Party Report: The Week Presents "Seven Days in May"

Last night, Senator Lindsey Graham invited about a hundred of his closest personal friends and other people who might be bribed into reading "The Week" to a screening of the John Frankenheimer paranoia-o-rama flick "Seven Days in May." It was the inaugural night for what "The Week" promises will be a regular event and, really, what better movie to set a tone of bipartisan intellectual inquiry than the cautionary tale of a would-be military coup by the Joint Chiefs of Staff? Inspiring!

Those present at MPAA headquarters to partake of roast beef, asparagus, fish and one serving per person of Coppola vineyard wine included co-hosts Margaret Carlson and Dan "Don't Pirate This" Glickman, Elizabeth Drew, superagent Bob Barnett, Massachusetts Congressman Ed Markey, the ubiquitous Karen Feld and remarkably subdued Campari, eligible bachelor Mike Feldman, Ron Brownstein, blogger John Dickerson and David Broder, who confided to Graham that his favorite piece of "political fiction" was "All the King's Men." Overrated is as overrated does, we guess.

Continued after the jump.

Carlson introduced Graham, quipping that the former impeachment manager and Clinton were the two to benefit the most from that attempted coup. Graham introduced the movie as being one his favorites, noting that in this extraordinary time questions about the use of power and constitutionality are of even more importance. Does he know something we don't? Graham trivia: He is a colonel in the Air Force reserves! And if we don't get our recruit numbers up, he noted, "I might be headed to Iraq soon." Again, does he know something we don't? Asked about fellow lawmakers he admires, Graham said that John McCain has "two big ones" and held his hands aloft, as if hefting cantaloupes. He also said he admires Diane Feinstein; no word on the size of her, uhm, "ones."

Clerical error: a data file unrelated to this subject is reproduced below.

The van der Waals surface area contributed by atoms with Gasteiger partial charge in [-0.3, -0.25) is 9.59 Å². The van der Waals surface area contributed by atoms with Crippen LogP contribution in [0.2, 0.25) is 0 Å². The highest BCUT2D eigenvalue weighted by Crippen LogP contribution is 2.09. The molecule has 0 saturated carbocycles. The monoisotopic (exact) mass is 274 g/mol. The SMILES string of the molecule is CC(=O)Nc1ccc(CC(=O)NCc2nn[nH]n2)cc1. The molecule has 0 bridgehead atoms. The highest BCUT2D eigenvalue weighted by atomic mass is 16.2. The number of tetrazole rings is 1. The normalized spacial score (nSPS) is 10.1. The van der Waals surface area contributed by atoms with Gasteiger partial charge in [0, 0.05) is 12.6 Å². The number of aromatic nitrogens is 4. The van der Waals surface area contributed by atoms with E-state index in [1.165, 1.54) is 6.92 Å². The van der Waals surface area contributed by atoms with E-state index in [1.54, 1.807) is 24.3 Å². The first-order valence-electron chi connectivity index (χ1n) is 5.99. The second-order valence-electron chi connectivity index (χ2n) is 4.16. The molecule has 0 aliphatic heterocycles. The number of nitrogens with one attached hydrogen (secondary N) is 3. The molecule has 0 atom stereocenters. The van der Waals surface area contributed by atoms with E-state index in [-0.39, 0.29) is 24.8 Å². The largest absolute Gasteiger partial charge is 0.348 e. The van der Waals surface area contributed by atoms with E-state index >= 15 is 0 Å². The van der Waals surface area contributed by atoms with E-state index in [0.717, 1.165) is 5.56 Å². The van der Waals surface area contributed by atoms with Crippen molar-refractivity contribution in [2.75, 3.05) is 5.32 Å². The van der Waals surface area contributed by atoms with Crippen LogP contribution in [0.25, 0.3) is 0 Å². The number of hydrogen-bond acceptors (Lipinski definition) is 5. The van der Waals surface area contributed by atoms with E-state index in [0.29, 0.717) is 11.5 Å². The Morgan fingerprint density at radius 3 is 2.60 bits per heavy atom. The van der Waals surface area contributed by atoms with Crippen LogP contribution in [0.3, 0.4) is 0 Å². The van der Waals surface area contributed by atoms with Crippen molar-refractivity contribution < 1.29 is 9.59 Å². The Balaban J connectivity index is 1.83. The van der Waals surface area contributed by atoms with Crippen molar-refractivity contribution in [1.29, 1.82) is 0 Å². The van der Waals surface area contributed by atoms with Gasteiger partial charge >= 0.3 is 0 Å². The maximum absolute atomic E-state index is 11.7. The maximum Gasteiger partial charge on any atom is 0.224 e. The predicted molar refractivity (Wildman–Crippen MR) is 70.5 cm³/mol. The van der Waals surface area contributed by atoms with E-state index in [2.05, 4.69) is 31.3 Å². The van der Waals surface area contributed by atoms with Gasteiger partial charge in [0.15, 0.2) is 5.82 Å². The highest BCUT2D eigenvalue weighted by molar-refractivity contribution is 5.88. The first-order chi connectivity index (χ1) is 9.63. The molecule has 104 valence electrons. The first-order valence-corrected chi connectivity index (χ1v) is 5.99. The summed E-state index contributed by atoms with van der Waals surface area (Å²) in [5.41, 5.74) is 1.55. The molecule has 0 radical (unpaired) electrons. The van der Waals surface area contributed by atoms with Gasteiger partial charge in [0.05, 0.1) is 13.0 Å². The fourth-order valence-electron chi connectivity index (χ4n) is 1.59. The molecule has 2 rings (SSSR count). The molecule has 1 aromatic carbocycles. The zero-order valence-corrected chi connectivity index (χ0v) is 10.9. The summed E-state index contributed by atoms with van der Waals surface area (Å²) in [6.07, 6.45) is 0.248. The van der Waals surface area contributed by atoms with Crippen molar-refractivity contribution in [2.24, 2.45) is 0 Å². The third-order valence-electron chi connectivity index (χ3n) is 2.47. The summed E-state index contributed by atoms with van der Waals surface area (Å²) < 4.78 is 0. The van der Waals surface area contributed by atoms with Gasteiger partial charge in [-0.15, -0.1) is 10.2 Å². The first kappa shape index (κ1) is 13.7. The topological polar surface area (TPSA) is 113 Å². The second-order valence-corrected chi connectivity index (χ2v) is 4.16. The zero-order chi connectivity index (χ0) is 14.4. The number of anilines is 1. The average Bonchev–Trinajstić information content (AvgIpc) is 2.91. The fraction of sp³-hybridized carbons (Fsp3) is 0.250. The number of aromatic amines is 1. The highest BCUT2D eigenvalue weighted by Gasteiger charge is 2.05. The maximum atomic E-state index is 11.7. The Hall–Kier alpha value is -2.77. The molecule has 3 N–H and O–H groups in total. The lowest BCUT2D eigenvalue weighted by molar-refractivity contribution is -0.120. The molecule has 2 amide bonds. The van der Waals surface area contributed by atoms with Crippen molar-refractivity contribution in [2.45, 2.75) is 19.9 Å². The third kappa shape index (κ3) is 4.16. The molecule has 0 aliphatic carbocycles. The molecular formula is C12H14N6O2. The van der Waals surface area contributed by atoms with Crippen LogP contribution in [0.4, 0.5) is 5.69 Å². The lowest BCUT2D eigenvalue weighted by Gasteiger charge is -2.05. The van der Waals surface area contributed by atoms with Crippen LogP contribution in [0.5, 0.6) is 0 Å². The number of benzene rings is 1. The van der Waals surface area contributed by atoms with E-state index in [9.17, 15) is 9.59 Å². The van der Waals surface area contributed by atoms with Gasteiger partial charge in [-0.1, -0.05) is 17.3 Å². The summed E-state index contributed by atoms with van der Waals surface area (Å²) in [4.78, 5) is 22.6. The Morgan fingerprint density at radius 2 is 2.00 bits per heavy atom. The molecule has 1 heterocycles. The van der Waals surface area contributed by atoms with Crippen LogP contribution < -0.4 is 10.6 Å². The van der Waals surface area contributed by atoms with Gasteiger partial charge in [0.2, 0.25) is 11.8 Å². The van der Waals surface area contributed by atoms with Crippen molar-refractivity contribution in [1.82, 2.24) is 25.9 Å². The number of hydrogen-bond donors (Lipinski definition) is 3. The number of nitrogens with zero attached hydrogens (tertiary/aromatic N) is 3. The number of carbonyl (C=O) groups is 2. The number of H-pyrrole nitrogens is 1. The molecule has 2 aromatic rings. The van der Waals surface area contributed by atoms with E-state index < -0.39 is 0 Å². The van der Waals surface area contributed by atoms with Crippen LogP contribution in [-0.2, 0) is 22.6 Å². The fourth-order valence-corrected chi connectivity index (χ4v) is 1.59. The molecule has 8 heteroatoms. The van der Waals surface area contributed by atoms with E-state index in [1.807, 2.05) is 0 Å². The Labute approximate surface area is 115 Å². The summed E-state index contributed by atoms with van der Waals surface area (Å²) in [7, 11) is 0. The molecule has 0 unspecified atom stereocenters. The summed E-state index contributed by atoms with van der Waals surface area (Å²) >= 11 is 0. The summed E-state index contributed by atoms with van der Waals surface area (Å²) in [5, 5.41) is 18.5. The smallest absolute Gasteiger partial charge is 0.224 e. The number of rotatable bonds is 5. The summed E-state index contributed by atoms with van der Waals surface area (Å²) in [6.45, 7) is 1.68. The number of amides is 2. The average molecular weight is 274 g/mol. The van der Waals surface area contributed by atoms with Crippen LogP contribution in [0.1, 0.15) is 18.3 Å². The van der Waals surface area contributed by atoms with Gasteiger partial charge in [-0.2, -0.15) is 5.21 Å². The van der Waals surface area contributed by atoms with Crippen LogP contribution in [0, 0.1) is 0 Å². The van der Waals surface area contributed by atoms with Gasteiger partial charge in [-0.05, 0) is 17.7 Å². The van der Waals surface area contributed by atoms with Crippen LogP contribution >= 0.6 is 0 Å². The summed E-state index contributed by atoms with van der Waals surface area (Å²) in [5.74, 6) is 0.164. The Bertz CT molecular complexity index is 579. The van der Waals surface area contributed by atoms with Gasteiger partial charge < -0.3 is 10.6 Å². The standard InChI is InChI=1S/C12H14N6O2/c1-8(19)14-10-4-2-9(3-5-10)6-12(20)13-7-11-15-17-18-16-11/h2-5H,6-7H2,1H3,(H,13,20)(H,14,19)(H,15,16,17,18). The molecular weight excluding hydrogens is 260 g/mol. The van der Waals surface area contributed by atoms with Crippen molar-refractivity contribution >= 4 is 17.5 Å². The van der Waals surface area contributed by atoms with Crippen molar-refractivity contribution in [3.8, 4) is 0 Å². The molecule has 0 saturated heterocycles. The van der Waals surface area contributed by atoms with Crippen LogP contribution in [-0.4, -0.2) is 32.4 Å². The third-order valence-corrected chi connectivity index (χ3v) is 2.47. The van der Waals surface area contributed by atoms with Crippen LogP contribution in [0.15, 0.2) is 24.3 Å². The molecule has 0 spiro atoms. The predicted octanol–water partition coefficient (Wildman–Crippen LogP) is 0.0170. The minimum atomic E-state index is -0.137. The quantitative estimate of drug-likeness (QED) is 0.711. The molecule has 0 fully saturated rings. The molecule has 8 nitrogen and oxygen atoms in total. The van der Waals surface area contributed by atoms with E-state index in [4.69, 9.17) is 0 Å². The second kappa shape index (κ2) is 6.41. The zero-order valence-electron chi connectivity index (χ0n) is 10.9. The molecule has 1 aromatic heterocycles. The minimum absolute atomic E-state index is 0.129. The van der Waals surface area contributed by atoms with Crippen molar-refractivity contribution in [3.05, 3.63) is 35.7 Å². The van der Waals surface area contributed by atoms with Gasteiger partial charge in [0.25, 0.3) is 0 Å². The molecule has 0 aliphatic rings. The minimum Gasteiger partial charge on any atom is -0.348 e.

As for the movie itself, we were distracted a bit by the peanut gallery to our left (CQ's and our own Chris Lehmann and Reason's Nick Gillespie), who mumbled MST3K-esque asides during pivotal plot developments ("Kirk Douglas drives like a girl!"). Many good one-liners came from onscreen as well, a choice few from the somewhat puffy Ava Gardner as the jilted ex-lover of coup-plotter "General James Mattoon Scott," who at one point chides herself for having "fallen for an Air Force General who used me like his own personal airplane." Ouch! Speaking of, Kirk Douglas also bitchslaps a senator with the retort, "I've been reamed by experts." And this was pre-Santorum, mind you. But our favorite moment had to be the final scene, in which the triumphant president delivers a stirring speech about the value of democracy to an expectant press corps. The press corps (in the movie) applauded; the one in the MPAA theater just laughed.


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